We are in the final days of LIBOR as we know it. Partner, Ash McDermott, discusses the recent advances in the export finance community toward LIBOR transition, with a specific focus on the question of whether export credit agencies should publish general “umbrella” guidance that would permit export loan documentation to transition to a recommended
On 29 September 2021 the UK Financial Conduct Authority (“FCA”) published Consultation Paper CP21-29: Proposed decisions on the use of LIBOR (Articles 23C and 21A BMR), in which it set out its plans for the temporary publication of ‘synthetic’ versions of LIBOR for a narrow range of outstanding sterling and yen contracts that cannot…
The UK Government passed the Financial Services Act 2021 (the “FS Act 2021”) on 29 April 2021, which amended the UK Benchmarks Regulation ((EU) 2016/1011) (the “UK BMR”), to provide the UK Financial Conduct Authority (the “FCA“) with new and enhanced powers to oversee the orderly wind-down of critical benchmarks. In particular, the legislation addresses the risk that LIBOR cessation poses to “tough legacy contracts” (i.e., contracts that genuinely have no or inadequate fallback rate alternatives and no realistic ability to be renegotiated or amended). The Critical Benchmarks (References and Administrators’ Liability) Bill (the “Bill”) has been drafted to address these risks.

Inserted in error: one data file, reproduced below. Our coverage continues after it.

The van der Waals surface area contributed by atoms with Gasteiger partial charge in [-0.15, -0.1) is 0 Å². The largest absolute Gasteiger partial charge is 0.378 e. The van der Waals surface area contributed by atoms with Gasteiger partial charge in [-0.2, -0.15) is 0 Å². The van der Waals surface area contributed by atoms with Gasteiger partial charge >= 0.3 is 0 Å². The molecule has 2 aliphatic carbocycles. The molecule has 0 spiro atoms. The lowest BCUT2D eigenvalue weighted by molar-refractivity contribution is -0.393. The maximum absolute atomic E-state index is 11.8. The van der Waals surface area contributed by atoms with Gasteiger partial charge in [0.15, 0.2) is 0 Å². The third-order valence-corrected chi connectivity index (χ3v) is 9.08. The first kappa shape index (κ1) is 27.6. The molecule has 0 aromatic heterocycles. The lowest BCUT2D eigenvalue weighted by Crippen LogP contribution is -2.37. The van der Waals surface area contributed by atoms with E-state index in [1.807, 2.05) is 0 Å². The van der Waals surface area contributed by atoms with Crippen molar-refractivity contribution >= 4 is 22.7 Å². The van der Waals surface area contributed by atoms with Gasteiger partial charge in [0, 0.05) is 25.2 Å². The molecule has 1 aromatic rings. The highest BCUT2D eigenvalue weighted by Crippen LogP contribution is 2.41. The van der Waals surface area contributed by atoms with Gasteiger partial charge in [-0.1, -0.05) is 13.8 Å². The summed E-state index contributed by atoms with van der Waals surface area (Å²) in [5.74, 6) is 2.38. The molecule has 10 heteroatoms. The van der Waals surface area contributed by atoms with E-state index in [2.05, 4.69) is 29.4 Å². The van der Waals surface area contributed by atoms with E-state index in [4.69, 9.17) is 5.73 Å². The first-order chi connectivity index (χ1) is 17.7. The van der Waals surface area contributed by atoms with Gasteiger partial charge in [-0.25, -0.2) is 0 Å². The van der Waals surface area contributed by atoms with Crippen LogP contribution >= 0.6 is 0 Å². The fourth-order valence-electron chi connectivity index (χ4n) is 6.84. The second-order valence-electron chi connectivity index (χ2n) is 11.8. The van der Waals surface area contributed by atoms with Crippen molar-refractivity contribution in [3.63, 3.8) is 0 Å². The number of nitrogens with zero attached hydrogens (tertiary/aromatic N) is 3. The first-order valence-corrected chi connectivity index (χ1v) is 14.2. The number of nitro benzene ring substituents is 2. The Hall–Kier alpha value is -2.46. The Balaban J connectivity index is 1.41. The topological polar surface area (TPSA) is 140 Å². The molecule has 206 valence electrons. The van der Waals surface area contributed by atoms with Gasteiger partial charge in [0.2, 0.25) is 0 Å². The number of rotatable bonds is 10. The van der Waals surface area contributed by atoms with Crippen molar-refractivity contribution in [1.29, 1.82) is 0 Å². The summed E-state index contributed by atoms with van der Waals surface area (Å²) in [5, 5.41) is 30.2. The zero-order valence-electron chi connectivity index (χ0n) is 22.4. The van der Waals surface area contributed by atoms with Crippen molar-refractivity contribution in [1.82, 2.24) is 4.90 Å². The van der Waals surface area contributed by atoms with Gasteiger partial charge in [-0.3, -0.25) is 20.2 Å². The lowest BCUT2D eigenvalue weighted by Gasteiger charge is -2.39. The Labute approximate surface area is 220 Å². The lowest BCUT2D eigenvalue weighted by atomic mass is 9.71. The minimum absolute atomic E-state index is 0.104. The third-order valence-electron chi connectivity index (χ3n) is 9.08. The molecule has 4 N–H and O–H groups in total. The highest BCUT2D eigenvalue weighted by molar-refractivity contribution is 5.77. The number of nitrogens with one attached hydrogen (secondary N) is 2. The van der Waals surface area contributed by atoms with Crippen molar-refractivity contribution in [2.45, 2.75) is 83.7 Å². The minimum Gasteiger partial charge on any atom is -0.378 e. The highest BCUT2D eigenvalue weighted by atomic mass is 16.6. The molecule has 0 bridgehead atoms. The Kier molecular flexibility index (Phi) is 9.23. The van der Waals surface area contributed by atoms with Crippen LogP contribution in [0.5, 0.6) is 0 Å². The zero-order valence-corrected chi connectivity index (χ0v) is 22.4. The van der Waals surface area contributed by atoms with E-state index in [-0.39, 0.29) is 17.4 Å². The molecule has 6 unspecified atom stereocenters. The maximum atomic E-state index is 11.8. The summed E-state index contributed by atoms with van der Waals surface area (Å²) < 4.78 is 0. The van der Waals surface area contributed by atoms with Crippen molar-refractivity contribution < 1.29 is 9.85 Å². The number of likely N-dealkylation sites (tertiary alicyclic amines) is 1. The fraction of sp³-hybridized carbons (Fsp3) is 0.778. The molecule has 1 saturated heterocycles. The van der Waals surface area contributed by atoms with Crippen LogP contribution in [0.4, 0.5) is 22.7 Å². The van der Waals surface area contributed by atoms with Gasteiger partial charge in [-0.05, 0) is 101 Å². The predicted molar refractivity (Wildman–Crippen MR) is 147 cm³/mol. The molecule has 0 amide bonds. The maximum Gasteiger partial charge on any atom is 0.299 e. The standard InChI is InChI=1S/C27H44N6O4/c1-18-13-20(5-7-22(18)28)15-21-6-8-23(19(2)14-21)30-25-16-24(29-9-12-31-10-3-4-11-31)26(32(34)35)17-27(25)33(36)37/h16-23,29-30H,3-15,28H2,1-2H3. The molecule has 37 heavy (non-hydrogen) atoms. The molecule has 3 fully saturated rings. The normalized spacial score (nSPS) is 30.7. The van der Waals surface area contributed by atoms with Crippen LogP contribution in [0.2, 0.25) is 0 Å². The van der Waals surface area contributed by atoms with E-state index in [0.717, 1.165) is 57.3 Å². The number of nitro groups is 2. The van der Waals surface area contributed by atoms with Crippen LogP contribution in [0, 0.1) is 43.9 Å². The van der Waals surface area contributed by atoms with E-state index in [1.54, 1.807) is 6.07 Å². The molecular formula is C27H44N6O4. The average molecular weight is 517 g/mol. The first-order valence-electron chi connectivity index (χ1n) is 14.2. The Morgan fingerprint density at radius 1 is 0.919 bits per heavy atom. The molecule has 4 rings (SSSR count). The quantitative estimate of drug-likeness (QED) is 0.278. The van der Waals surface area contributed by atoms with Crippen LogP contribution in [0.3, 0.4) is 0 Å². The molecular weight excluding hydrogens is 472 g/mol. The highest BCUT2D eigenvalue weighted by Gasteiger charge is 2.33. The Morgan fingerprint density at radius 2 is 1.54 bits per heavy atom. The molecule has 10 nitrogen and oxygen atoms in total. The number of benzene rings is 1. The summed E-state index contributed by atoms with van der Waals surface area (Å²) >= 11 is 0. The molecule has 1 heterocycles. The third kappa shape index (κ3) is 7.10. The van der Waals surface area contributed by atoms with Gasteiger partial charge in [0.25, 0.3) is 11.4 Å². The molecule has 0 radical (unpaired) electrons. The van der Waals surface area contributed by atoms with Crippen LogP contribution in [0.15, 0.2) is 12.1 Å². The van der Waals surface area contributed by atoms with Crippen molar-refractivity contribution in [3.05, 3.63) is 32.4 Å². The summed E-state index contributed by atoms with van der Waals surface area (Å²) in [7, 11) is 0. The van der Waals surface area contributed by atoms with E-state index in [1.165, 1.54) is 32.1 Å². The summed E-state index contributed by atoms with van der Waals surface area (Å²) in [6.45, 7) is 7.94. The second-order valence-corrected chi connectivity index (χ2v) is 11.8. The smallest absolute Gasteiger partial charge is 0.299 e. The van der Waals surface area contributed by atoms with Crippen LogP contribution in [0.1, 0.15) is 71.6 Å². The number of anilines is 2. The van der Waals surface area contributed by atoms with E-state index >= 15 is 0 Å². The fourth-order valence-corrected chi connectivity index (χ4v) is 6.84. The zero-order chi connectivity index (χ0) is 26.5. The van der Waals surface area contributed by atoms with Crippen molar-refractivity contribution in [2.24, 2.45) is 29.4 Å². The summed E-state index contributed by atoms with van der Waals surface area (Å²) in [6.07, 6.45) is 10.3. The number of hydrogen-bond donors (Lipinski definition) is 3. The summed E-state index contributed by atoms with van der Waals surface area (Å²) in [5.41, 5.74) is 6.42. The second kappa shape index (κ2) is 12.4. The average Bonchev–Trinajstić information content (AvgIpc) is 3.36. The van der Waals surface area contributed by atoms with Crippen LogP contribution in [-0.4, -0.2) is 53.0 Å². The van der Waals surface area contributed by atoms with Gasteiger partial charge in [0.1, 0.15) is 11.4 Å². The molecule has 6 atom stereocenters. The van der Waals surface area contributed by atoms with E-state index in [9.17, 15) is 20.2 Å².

Continue Reading The Critical Benchmarks (References and Administrators’ Liability) Bill receives its first reading in the House of Lords
UK Finance partner, Ash McDermott, provides a flavour of what is emerging in terms of benchmark alternatives as the end of LIBOR comes closer in his article, “What’s on the menu at the benchmark bistro?” for the 22 March 2021 edition of Berne Union’s The BUlletin.
The end of 2021 is fast approaching and regulators in the UK and the US remain steadfast in their encouragement for banks to stop using LIBOR where possible before that date.